Δεν μιλάω γιατί βαρέθηκα να εξηγώ Βασικά,βαρέθηκα να είμαι η μόνη που εξηγώ Κατάλαβα πως δεν έχει καν νόημα Το αστείο ήταν ότι μέσα στα πολλά, σου το είχα πει και αυτό Μισώ την αλλοίωση των ανθρωπίνων σχέσεων Και το αστείο ήταν πως είπες “ και εγώ ” Μα τελικά κάθισα να περιμένω πότε θα συμβεί αυτό που δεν ήθελα Όπως όλα τα πράγματα που τείνουν να συμβαίνουν Όταν δεν θέλω ή όταν δεν μπορώ να θέλω Μέσα σε όλα αυτά τα αστεία λοιπόν Εγώ είδα να μου κάνεις αυτό που απεχθάνομαι Δεν γέλασα καθόλου Δεν ξαναγέλασα ποτέ Δεν θυμάμαι πως γελάνε οι άνθρωποι Δεν θυμάμαι την τελευταία φορά που γέλασα και το εννοούσα.
He can hear the annoyance in the tone of her voice, the fact that they’re willingly driving through a snowstorm in the middle of the night because of a potential lead. On a case that they’re not even officially assigned to. Because they no longer work for the FBI.
She’s reminded him of that last detail so often over the past few days that it’s become white noise to his ears. No longer with the FBI. That may be the case, and it has been for years, but he still feels an obligation. When someone needs help, he comes to their rescue. He can’t help that it’s in his nature, drawn to the defenseless like a moth to a flame. And he knows she knows it; once he sets his mind to something, anything, he can’t control himself, he goes all in. And this, finding a missing woman, with whom he has no connection, for an agency that more than once tried to destroy his life, is no exception.
Isolation had been hard on him. He knew it was necessary, more for her safety because at some point, he no longer gave a damn about whether or not they found him. It wasn’t fair, though, that she had been cleared by the FBI, no longer a person of interest, not long after they settled into their home. Their unexpected visit from Skinner at the house to tell her almost scared them, her, back into a life of fake IDs and scratchy motel sheets, but Skinner assured that no one else knew where they, he, were. Skinner set up a PO box for them, helped Scully get back into medicine, get her life back, essentially. And then, there was him.
He hated being cooped up in the house all day, still feeling the sting, almost of rejection, of remaining a recluse while she got to move on with the world. But he found things to occupy his time. He rekindled his love for cooking, of which Scully reaped the benefits. When she’d saved up enough, they installed cable and internet, and he spent some time scrolling through UFO forums, finding stories that captivated him the way X-files used to, especially when daytime television became too over-the-top. He stayed active by working on the house. Installing the gate, tightening the plumbing, fixing a loose shingle on the roof here and there, chopping lumber in the backyard for them to use in the fireplace. Scully reaped those benefits, too, his physique healthier and toner than it had ever been.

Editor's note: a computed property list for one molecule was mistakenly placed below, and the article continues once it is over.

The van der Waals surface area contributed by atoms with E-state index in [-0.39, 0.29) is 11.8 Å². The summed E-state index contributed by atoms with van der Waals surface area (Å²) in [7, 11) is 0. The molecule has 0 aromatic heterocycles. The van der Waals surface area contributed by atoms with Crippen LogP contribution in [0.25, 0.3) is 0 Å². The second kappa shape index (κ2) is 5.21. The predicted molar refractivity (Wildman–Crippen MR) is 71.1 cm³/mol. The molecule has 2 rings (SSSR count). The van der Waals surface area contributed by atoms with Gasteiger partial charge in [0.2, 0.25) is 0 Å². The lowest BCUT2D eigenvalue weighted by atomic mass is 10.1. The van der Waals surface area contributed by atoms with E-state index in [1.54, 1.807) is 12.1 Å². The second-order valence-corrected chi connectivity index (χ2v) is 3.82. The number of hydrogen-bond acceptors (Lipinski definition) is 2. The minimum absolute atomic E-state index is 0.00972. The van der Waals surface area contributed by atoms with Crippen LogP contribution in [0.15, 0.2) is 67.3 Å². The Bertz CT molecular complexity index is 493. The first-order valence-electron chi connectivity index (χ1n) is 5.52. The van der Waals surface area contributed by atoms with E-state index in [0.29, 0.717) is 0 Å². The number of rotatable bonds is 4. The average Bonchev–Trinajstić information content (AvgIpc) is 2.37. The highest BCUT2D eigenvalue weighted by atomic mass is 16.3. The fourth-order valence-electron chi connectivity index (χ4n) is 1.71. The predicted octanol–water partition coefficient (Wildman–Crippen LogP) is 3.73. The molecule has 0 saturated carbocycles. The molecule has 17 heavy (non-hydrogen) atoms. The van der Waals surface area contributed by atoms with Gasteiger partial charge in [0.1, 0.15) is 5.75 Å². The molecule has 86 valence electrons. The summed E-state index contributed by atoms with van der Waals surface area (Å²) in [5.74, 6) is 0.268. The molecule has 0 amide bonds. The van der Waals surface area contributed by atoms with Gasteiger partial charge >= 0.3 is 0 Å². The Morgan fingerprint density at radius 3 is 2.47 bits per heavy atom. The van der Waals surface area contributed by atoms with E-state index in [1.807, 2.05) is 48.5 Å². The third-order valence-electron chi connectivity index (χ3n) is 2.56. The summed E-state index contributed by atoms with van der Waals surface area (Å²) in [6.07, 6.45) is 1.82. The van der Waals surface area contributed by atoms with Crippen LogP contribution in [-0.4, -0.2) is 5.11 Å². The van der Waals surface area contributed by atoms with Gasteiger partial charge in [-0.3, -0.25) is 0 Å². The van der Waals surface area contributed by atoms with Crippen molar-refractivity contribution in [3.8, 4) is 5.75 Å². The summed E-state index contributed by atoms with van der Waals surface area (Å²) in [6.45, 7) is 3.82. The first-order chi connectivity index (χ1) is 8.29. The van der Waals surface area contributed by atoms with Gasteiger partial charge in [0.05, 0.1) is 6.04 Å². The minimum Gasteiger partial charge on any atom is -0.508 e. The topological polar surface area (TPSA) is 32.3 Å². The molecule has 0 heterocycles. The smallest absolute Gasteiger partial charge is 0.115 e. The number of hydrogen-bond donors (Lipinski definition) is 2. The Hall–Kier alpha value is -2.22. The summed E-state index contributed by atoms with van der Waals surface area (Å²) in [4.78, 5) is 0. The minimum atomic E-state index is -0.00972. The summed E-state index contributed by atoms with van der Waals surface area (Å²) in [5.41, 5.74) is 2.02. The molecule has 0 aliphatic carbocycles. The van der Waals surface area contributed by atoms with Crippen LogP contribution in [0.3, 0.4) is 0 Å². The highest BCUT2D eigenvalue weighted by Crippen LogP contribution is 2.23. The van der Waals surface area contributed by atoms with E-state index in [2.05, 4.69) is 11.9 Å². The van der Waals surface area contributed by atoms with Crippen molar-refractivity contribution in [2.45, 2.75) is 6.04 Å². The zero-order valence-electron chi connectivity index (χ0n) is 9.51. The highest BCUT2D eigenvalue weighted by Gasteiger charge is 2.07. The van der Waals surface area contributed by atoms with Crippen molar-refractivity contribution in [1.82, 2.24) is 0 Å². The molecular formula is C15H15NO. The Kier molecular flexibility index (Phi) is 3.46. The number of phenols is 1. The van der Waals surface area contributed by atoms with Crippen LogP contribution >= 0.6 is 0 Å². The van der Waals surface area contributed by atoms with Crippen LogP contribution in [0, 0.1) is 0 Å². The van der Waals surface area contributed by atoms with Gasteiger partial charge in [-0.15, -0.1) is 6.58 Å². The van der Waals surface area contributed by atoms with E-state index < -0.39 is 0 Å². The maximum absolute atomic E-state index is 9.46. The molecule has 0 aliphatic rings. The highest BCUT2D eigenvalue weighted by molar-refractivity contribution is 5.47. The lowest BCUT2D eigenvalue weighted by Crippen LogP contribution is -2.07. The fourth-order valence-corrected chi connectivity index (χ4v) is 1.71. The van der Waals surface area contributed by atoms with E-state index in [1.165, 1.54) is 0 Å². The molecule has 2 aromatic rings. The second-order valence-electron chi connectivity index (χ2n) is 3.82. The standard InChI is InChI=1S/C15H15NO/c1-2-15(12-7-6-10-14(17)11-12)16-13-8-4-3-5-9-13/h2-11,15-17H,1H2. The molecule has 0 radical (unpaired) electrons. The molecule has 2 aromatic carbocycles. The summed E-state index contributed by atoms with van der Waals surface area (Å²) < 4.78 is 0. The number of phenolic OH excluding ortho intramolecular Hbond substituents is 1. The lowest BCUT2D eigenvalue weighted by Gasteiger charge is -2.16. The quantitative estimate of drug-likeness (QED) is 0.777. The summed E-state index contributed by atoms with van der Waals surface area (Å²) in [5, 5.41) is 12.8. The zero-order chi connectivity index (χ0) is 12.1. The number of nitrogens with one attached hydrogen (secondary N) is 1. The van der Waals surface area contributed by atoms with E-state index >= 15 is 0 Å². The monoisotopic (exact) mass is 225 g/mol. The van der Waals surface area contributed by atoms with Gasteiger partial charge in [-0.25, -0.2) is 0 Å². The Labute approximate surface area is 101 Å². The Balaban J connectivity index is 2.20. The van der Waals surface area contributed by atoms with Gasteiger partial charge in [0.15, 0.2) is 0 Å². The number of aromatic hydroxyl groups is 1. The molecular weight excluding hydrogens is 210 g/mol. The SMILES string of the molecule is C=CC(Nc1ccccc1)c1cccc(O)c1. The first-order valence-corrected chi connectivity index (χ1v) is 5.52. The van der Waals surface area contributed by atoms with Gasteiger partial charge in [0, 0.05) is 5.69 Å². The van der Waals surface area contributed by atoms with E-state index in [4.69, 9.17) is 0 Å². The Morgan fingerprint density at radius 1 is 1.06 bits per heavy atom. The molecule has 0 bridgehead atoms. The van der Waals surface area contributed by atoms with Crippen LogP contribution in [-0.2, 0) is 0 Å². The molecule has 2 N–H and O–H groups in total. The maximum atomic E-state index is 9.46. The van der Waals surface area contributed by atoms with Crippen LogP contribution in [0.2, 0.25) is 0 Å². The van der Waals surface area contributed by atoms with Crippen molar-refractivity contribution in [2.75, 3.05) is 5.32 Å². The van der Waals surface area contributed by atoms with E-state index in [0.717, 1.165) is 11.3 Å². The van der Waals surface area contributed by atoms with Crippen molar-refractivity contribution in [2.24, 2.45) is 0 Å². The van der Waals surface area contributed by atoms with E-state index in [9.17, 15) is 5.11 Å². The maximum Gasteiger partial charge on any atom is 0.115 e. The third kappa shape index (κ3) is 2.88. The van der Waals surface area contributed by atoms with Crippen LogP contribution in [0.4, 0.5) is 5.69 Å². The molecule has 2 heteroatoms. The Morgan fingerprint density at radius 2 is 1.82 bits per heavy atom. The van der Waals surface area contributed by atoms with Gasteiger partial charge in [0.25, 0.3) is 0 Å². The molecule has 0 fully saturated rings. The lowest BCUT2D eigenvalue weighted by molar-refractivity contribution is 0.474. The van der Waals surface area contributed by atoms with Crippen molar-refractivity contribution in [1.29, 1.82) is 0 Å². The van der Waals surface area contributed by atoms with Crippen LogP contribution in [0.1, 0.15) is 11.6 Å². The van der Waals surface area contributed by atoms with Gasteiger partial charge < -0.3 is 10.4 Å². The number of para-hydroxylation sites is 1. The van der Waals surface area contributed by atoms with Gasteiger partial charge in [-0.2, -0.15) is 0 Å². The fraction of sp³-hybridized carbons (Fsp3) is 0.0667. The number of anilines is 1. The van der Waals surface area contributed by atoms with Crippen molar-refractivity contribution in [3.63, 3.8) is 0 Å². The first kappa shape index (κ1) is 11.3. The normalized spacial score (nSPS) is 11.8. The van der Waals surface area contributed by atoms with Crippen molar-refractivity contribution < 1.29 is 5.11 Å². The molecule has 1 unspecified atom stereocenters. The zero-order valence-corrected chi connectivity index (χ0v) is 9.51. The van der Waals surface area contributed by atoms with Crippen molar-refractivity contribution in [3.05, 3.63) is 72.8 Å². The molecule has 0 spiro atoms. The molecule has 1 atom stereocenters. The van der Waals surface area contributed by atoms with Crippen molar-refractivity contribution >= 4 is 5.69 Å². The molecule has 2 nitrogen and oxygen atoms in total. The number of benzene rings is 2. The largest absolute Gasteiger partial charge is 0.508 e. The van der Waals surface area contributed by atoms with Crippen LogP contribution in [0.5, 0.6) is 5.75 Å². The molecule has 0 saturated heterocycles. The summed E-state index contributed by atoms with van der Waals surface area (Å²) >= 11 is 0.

But he didn’t ever really venture much further than their property. Scully was the one that picked things up for him at the hardware store, or did the grocery shopping, all on her way home from the hospital. She sometimes went days without coming home because of her shifts; on those days, he thought he was slowly losing his mind, her reappearance at the end of the day often the only thing that truly kept him going. Some days he hated her, too, for abandoning him, for staying at the hospital. Logically, he knew that it wasn’t reasonable for him to be so angry with her for going to work, having means to support them. But logic was never his forte, anyway.
So when the request from the FBI for his assistance came, he masked his initial excitement with disinterest, feigning his need to be involved with something important again, because he didn’t want her to think this new normal they had created wasn’t enough for him. He thought that if he could convince her to go with him, to be a part of this alongside him, that she, too, would remember what it felt like, discovering the mysteries of the unsolved, the rush of following a lead. That she would be supportive of his immersion back into the real world, no longer a wanted fugitive. Apparently, he had been wrong.